Another weekend of violence. How ironic that the two most sacred public spaces in our communities, our schools and our Houses of Worship, have become places of violence and fear.
Over the course of nearly three decades, I have been welcomed into every House of Worship in our town. So too, have the religious leaders of almost every faith community visited Temple Emanuel at one time or another. Though our theology may be different, we share the same goal: to remove the physical and spiritual barriers that keep those who seek solace and support offered by our respective faiths from entering our sanctuaries. How sad that we must now learn procedures for an “active shooter” or that our public school teachers need to know how to protect their students in the case of a lock down.
Sometimes, I think the bloodshed that has tragically plagued our schools and Houses of Worship is the result of the deep divisions in our society, which for some, is conveyed in intolerant rants, coarse expressions of bitterness and anger, and heartbreaking acts of violence.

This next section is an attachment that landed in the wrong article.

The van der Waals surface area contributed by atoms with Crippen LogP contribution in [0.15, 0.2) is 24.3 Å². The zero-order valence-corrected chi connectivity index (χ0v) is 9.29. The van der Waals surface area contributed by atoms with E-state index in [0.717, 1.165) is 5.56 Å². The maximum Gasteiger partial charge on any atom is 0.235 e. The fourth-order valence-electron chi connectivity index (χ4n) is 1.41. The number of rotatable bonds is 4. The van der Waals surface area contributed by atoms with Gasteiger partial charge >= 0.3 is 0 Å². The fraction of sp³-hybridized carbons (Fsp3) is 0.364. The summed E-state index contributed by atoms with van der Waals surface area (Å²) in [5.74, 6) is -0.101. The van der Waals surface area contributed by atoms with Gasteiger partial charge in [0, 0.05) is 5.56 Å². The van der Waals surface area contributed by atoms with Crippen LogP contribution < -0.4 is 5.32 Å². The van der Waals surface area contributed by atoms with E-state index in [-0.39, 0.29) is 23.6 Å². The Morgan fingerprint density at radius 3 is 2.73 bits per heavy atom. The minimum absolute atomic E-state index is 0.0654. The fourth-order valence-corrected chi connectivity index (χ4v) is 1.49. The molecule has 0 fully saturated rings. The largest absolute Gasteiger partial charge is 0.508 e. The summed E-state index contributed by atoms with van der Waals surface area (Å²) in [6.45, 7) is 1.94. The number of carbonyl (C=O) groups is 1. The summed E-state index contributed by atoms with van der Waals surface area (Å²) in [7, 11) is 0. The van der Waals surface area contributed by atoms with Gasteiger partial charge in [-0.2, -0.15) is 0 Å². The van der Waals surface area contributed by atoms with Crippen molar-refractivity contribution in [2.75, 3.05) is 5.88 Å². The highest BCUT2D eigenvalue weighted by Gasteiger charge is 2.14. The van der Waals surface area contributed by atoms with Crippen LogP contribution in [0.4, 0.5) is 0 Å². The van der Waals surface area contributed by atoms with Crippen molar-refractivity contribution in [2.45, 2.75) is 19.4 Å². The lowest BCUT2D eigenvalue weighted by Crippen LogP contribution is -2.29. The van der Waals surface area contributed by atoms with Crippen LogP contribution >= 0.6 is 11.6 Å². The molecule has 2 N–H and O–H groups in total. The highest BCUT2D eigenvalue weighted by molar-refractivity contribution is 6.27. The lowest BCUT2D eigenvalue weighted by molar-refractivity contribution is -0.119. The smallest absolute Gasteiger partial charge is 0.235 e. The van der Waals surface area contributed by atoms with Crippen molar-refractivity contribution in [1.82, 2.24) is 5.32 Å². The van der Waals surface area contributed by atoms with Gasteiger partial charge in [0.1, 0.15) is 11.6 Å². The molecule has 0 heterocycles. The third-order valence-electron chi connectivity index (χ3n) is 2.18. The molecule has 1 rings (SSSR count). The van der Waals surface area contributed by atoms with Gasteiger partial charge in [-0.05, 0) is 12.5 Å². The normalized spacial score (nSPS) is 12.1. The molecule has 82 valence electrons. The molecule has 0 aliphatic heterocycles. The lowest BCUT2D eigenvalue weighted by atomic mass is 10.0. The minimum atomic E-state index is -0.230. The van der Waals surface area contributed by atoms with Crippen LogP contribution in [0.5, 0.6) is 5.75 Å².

There is a verse from the Talmud, a compendium of Jewish law written about 2,000 years ago that teaches “ein sichah, ele tefillah,…every conversation, every word we utter is a prayer.” I believe if we talk to each other, and if our dialogue is civil, sincere and honest, our understanding of each other will deepen, and our respect for one another will grow, and that ultimately will lead to greater peace among us.
This coming Sunday afternoon, May 5 at 1 p.m., at Temple Emanuel, we will observe Yom Hashoah, Holocaust Memorial Day. There will be a brief liturgy of remembrance, not only for those who perished in the Holocaust, but sadly we will also remember those who lost their lives in Christchurch; in Sri Lanka; in California. Our guest speaker will be Richard Cohen, former president of the Southern Poverty Law Center. Mr. Cohen has dedicated his life to uncovering hate and eradicating bigotry and fanaticism.
Rooted in the Hebrew Bible is the idea that every human being is created in the image of God.Later, in the New Testament’s Gospel of Luke, Jesus proclaims, “The kingdom of God is within you.” The only way to combat bigotry and violence is to recognize the sacredness of every human life and the worthiness of all people, regardless of their faith or politics.
These are anxious times, but people of goodwill will overcome the prejudice and narrowmindedness of those who fail see to the Divine spark inherent in every human being. These are the sermons we must preach from our pulpits, and the lessons we must teach our children around the dinner table.